tv Situation Room With Wolf Blitzer CNN March 31, 2017 3:00pm-4:01pm PDT
happening now. breaking news. new terror threat. laptop bombs being developed to get through airport security without detection to terrorists. finding new ways it make these explosives seem like everyday electronic devices. explosive testing, terrorists could be testing their new bombs on screening devices that may have stolen from airports. how should the u.s. and its allies now respond? a story to tell. when michael flynn implicate the president if he testifies about the trump camp's russia's ties
with immunity? new reaction to the fired national securitity adviser offer to exchange information for protection. >> and white house visit. top democrat of the house intelligence committee accepts the administration's offer to review classified documents. what did adam schiff see? and what will it mean for the controversy surrounding the russia investigation? we want to welcome our viewers in the united states and around the world. i'm wolf blitzer, you're in "the situation room." this is cnn breaking news. >> breaking news tonight, cnn has new information about how isis and other terror groups have developed bombs small enough to be hidden in electronics and other devices. fbi shows those bombs can evade commonly used airport screening. we're told u.s. intelligence suggests the terrorists have gotten hold of sophisticated airport security equipment to
test how well the new bombs can avoid detection. stand by for our exclusive reporting on this threat and how it figures into the new electronics ban on some u.s. bomb flights. also breaking, sources tell cnn there's no indication the fbi wants to reinterview michael flynn or give the national security adviser immunity. flynn is seeking immunity exchange for information about rush why's context with the trump camp. sources tell cnn the house and senate intelligence committees also are not likely to agree to an immunity deal. the white house says president trump wants flynn to testify with immunity and isn't worried that his former aid might reveal damaging information about the president. this hour, i'll talk with congressman adam kenzinger, military veteran. and our correspondents and expert analyst, also standing
by. first, let's go to cnn's evan perez and barbara starr with cnn's exclusive reporting on new terrorist bombs hidden in lap tops. evan, let me start with you. what are you learning? >> u.s. intelligence of law enforcement agencies believe that isis and other terrorist organizations have developed innovative ways to plant explosives in electronic devices that fbi testing shows can evade commonly used airport screening equipment. the concern is heightened because u.s. intelligence is suggesting that terrorist obtain sophisticated airport security equipment to test how to effectively conceal explosives in laptops and other electronic devices. a terror bomb makers have come up with a way to hide explosives in battery compartment but still have the laptop turn on long enough to get past screeners. in december, fbi experts tested variants using different battery and explosive configurations to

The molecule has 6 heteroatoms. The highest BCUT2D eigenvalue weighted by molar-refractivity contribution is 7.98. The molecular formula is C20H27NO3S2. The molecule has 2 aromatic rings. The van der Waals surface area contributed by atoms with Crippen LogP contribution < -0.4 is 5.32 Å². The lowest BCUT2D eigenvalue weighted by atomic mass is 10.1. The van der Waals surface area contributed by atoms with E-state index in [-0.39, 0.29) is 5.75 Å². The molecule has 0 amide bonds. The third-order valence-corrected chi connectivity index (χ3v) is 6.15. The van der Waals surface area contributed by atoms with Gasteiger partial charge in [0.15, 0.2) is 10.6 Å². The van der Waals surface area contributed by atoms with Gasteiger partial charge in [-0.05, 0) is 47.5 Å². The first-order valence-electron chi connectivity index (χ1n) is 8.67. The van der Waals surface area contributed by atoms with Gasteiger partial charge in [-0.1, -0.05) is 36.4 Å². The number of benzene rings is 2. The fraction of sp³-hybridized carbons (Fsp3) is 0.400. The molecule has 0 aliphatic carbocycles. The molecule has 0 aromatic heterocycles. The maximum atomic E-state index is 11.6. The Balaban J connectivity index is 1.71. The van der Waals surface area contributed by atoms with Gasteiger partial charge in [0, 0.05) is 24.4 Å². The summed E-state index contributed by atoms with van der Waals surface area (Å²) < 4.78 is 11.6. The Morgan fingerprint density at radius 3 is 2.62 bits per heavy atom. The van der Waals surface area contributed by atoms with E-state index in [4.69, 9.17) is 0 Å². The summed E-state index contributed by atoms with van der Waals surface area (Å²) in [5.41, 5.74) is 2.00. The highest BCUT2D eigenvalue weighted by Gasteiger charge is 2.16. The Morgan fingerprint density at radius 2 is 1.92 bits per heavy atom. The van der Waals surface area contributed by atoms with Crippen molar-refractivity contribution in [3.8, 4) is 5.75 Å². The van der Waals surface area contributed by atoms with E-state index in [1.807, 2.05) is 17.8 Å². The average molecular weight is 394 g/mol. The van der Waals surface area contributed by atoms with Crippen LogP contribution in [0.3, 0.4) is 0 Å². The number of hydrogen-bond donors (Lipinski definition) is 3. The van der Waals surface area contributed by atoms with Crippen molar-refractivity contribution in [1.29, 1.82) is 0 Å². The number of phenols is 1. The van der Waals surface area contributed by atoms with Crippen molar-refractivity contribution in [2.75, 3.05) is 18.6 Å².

assess how difficult it would be for the airport screeners to detect them. now using tsa-rated machines, the testers found that machines have a far more difficult time detecting the new types of bombs. wolf? >> evan, stand by. i want to bring in pentagon correspondent barbara starr who is working the story. united states and britain recently banned ek electronics from some flights from middle eastern and african nations. is this why? >> wolf, good evening. this is a very significant part of why those access were taken. but we have been talking to a number of government officials and there is more to it. they are growing increasingly concerned about airlines and have been tracking specific information from a pilot in yemen and syria and isis and the concern is growing, wolf. >> the intelligence comes amid heightened concerns that ices and al qaeda asillated terror
groups perfected their ability it hide bombs in electronic devices. >> cnn has learned this new intelligence was a significant part of the decision earlier this month to ban laptops, tablets and other electronic devices from the passenger cabin of planes flying directly to the united states from ten middle eastern and north african airports. demanding instead they are stored in checked luggage. >> elevated intelligence we are are aware of that they are are targeting information and are aggressive in pursuing meth today's undertake their attacks to not smuggle devices in consumer objects. >> officials told cnn there was credible and specific intelligence that isis would try to attack aviation assets and a hint from a top u.s. commander about why the accelerated effort on the ground in syria against
the group. >> there's an imperative to get isolation in place around raqqah. because intelligence feeds tell us that there is a significant external operations attacks planning. >> al qaeda's affiliate in yemen has for years been actively trying to target commercial airliners destined for the u.s. looking for ways to create bombs that contain little or no metal content to evade airport security measures. including hiding explosives in the batteries of electronic devices like laptops. and in february 2016, wake-up call when a laptop bomb according to is a kblal authority was used to blow a hole in the is a mally pass engr jet. it landed safely, according to alshe bob. explosives were in space by